If you thought PR spin in the America’s Cup was over, then think again. Defender BMW ORACLE have borrowed terminology from Franklin Roosevelt’s response to the Great Depression – launching the Protocol for the 34th Edition as the ‘New Deal’. It’s a clever reference with reform and political realignment being at the heart of both platforms.
[cleeng_content id=”499443670″ description=”99 cents or 10,000 hours. The path to being an expert can be easy or hard. ” price=”0.99″]The 56 page draft is a ‘listening and living’ document. Teams have been invited to comment and, contribute to its final form. It is not known if other interest groups will be invited to comment. It offers another chance for input before the Protocol is finalized and published by the of 31st August 2010 target.
Russell Coutts, CEO of BMW ORACLE Racing said in a statement:
“This has been a painstaking process, but we believe it sets out a New Deal for the America’s Cup and fair play for all teams. It also incorporates the vision of the Cup held by Larry Ellison and BMW ORACLE Racing. To create a fair playing field we plan to issue all of the event rules before the end of the year, and this is a significant first step in that direction. Teams will know exactly what they are signing-up to.”
Potential teams asked for these key elements to be included the 34th America’s Cup Protocol and they have been:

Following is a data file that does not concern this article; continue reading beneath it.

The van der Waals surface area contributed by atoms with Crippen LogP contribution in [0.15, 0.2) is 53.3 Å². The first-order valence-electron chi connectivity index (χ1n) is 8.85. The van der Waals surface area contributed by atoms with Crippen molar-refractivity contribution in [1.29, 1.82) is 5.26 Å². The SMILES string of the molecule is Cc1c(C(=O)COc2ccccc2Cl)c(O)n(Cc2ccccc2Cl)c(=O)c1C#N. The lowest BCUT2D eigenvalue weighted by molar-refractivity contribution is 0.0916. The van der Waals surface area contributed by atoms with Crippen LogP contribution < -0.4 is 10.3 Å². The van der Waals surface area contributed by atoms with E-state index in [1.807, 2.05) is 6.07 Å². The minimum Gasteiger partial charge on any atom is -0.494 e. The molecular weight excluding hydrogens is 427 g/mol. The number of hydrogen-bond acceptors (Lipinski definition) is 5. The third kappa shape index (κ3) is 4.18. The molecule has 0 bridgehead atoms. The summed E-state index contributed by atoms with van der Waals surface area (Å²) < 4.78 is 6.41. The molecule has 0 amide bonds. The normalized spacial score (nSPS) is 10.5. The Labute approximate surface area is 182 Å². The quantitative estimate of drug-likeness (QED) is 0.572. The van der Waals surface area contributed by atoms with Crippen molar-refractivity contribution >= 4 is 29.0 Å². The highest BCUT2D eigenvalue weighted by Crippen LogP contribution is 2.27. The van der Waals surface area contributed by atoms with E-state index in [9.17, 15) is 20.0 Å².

- neutral race management body
- wide-ranging powers for the Jury
- cost cutting measures
- initiative to transform television & media output
- added-value to sponsors & business partners
- sustainable, long-term business model
The World Sailing Team’s Association has been influential in the creation of the document. Through the WSTA, proposals include – a maximum of eight pre-regattas per year for consistent racing and exposure for the teams in the years leading up to the America’s Cup.
Despite Coutts statements at the recent press conference that the next America’s Cup would be for sailors, the Protocol will address costs by reducing the sailing opportunities for sailors by cutting number of racing crew. There will be nosailing periods and limits will be placed on the numbers of hulls, masts, appendages and sails teams can build.
It is proposed that at the end of the 34th Match, the ‘New Deal’ will leave an inheritance of substantial funding and assets to the next Defender in a move to end the stop-start cycle teams have faced previously. This sustainable legacy is dependent of the 35th America’s Cup defender continuing with neutral race management and a schedule of regular competition.
We’ll look at areas of the protocol concerning advertising and media in coming days…
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